The Straits Times says

Adapting to Covid's unexpected surges

The experience with Covid-19 around the world over the last six months has shown that the outbreak tends to have multiple waves or can resurge unpredictably. This has happened in several countries. Even those that had been successful at containing the spread of the virus at first, such as China, South Korea, Australia, Japan and Germany, unexpectedly experienced a wave of new infections subsequently. Premature reopenings of economies in some parts of the United States led to a surge of new cases.

The unpredictable nature and trajectory of Covid-19 raises important issues for businesses and governments as well as societies, in terms of how they need to respond and adapt. One of the lessons of the last six months is that every re-opening of an economy entails some amount of risk, and will need to be calibrated, tentative and subject to abrupt reversal with little warning. This means that businesses will need to keep all options open on how they operate. For example, food and beverage and retail businesses will need to build in the flexibility to be able to switch back and forth between serving customers in person as well as online. Factories and offices will need to split their production or activities between different locations, or operate in multiple shifts, with different groups of workers segregated from one another. Service providers will need to keep open options to serve customers on-site as well as remotely, and be able to switch seamlessly from one mode of operation to the other.

This will mean that businesses will have to build redundancies in their operations, as well as set aside financial resources for adverse contingencies - which will entail higher costs. Public policies will also need to adapt to the unpredictability of Covid-19 outbreaks and their unexpected resurgences.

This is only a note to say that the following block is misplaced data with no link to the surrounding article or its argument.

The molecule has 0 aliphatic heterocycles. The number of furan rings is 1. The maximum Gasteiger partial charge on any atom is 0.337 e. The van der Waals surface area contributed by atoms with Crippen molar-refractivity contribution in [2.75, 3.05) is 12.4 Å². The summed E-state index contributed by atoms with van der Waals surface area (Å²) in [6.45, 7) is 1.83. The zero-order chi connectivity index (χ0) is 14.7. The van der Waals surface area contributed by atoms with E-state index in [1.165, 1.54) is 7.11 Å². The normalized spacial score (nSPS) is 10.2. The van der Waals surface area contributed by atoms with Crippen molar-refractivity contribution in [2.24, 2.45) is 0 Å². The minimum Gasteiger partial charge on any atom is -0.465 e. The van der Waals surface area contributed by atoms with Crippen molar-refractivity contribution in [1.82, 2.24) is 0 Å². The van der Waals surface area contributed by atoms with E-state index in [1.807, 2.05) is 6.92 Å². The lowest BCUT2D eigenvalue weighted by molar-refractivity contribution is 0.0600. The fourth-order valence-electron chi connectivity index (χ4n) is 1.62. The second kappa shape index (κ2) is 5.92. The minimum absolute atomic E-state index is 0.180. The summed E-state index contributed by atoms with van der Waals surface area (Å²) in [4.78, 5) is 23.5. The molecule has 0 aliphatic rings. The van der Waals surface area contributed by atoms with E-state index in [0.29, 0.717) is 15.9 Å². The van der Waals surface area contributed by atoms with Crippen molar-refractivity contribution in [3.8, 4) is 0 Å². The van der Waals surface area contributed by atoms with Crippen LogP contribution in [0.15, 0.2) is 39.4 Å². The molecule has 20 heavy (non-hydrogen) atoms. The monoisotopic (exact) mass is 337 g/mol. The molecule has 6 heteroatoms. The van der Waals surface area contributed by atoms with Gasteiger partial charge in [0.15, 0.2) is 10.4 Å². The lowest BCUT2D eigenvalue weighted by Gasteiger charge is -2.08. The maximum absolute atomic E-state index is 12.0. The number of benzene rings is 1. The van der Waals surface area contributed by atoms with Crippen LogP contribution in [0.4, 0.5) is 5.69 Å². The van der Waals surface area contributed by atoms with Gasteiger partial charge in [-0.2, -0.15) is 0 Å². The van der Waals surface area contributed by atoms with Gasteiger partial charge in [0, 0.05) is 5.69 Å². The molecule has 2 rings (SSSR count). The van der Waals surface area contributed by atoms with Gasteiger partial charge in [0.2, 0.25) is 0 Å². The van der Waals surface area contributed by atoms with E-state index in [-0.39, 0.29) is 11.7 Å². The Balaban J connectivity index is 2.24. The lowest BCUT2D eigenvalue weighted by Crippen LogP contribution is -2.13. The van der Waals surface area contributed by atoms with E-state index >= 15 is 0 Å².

While responding aggressively to contain the resulting economic damage - as many have done - governments must also ensure that they keep some of their fiscal ammunition in reserve. Firing all their bullets at the start of an outbreak could leave them under-resourced to cope with subsequent waves. Their agencies must also remain vigilant and continue with measures such as testing and contact tracing, even if Covid-19 appears to have been contained - and be prepared to roll out and reimpose lockdown measures or restrictions at short notice.

This is one lesson from the experiences of cities in South Korea and China. Seoul, for instance, had infections down to single digits for weeks and Beijing had 50 virus-free days before new outbreaks unexpectedly surfaced in both cities. Societies must also be prepared for unexpected setbacks in the battle against Covid-19. As the global experience suggests, the reopening of economies is not necessarily a straightforward, linear process.

A version of this article appeared in the print edition of The Straits Times on July 10, 2020, with the headline 'Adapting to Covid's unexpected surges'. Print Edition | Subscribe